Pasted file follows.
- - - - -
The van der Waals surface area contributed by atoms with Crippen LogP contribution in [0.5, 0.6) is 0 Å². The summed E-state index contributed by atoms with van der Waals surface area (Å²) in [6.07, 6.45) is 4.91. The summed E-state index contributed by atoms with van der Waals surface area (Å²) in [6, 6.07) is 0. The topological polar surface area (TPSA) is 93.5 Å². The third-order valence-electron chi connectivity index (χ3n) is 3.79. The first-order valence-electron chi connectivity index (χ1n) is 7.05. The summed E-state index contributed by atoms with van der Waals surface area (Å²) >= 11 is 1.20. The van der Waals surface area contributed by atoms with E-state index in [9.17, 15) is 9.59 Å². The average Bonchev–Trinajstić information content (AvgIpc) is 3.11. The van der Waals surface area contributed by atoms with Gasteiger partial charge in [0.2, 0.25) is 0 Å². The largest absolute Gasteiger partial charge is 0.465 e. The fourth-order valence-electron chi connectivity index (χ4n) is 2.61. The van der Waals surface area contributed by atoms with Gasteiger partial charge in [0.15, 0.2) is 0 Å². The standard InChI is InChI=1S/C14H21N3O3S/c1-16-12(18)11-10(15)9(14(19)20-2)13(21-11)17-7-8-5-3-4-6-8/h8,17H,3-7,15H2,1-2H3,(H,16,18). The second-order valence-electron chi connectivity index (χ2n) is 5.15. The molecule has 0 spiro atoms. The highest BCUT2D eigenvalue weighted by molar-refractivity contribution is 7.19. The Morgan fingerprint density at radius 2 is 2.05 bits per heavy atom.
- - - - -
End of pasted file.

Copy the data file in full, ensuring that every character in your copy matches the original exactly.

The van der Waals surface area contributed by atoms with Crippen LogP contribution in [0.5, 0.6) is 0 Å². The summed E-state index contributed by atoms with van der Waals surface area (Å²) in [6.07, 6.45) is 4.91. The summed E-state index contributed by atoms with van der Waals surface area (Å²) in [6, 6.07) is 0. The topological polar surface area (TPSA) is 93.5 Å². The third-order valence-electron chi connectivity index (χ3n) is 3.79. The first-order valence-electron chi connectivity index (χ1n) is 7.05. The summed E-state index contributed by atoms with van der Waals surface area (Å²) >= 11 is 1.20. The van der Waals surface area contributed by atoms with E-state index in [9.17, 15) is 9.59 Å². The average Bonchev–Trinajstić information content (AvgIpc) is 3.11. The van der Waals surface area contributed by atoms with Gasteiger partial charge in [0.2, 0.25) is 0 Å². The largest absolute Gasteiger partial charge is 0.465 e. The fourth-order valence-electron chi connectivity index (χ4n) is 2.61. The van der Waals surface area contributed by atoms with Gasteiger partial charge in [0.15, 0.2) is 0 Å². The standard InChI is InChI=1S/C14H21N3O3S/c1-16-12(18)11-10(15)9(14(19)20-2)13(21-11)17-7-8-5-3-4-6-8/h8,17H,3-7,15H2,1-2H3,(H,16,18). The second-order valence-electron chi connectivity index (χ2n) is 5.15. The molecule has 0 spiro atoms. The highest BCUT2D eigenvalue weighted by molar-refractivity contribution is 7.19. The Morgan fingerprint density at radius 2 is 2.05 bits per heavy atom.